Non-Hodgkins Lymphoma

Non-Hodgkins Lymphoma




Non-Hodgkin’s lymphoma is cancer that originates in your lymphatic system which is  the disease-fighting network throughout your body.  This network includes the lymphatic vessels, tonsils, adenoids, spleen, thymus and bone marrow.  In non-Hodgkin’s lymphoma, tumors develop from lymphocytes which is a type of white blood cell.The cause is unknown; it may be triggered by infection or a compromised immune system.  It may be linked to gene mutations.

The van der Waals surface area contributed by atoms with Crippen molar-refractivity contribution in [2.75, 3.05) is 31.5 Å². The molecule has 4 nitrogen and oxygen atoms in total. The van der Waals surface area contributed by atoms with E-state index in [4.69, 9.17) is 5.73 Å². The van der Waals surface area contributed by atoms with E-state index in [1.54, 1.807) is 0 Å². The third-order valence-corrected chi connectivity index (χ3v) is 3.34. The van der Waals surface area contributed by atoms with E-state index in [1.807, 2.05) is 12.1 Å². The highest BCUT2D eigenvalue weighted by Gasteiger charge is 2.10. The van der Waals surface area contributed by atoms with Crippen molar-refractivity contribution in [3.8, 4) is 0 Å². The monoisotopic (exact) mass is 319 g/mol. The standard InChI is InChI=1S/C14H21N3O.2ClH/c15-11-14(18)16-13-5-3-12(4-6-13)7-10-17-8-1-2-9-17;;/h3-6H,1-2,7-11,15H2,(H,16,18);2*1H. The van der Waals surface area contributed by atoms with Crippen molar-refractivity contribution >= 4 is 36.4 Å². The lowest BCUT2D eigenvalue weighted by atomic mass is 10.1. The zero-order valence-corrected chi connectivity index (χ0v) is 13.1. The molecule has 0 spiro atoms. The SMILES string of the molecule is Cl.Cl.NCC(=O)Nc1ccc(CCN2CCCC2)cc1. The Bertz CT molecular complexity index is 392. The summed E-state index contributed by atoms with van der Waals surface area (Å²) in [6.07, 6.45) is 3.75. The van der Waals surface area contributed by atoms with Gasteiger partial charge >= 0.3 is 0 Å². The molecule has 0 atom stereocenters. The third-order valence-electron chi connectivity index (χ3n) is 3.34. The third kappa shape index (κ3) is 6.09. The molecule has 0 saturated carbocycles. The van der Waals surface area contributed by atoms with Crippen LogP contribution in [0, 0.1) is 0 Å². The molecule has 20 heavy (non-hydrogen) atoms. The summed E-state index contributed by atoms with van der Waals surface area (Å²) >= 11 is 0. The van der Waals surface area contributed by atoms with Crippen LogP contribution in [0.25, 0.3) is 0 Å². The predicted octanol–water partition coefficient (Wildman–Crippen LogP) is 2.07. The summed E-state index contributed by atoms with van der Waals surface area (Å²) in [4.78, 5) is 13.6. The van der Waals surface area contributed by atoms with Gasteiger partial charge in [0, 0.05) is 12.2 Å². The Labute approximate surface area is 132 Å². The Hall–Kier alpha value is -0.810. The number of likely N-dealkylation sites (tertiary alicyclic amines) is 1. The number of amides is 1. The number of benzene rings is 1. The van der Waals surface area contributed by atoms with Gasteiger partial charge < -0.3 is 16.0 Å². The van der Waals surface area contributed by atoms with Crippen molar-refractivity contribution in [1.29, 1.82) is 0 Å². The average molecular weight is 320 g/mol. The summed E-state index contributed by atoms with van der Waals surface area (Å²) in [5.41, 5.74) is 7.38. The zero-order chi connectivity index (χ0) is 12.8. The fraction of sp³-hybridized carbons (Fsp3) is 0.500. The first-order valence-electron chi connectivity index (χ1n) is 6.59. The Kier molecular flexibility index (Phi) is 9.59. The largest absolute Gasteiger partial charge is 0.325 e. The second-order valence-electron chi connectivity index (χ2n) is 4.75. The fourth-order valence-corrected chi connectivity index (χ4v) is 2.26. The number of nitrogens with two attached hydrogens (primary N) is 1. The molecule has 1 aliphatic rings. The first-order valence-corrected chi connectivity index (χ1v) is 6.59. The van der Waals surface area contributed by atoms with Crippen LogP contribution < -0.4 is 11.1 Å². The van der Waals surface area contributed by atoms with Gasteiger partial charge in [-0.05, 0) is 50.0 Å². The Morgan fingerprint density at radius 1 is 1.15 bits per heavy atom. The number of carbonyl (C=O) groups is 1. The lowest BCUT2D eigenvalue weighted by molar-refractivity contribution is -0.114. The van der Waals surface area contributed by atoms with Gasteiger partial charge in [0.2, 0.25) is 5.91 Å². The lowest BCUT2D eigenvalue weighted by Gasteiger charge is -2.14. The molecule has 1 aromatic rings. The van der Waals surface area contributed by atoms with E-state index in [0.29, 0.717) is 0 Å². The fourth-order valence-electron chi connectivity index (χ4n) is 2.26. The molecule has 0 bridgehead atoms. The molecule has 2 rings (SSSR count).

Typical Symptoms for Non-Hodgkins Lymphoma

*  Fever

*  Night sweats

*  Swollen glands

*  Weight loss that can’t be explained

*  Extreme Fatigue

*  Stomach or back pain


Role of Radiation Treatment for Non-Hodgkins Lymphoma

The role of radiation therapy for the treatment of non-Hodgkin’s lymphoma (NHL) depends on the type and stage of disease, and the health status of the patient.  Typically, external beam radiation is used. 

Three dimensional conformal radiation therapy (3D CRT) or intensity modulated radiation therapy (IMRT) may be used.   Generally when radiation therapy follows chemotherapy it is usually started 4–6 weeks following the last course of chemotherapy to minimize any drug–radiation sensitization effect.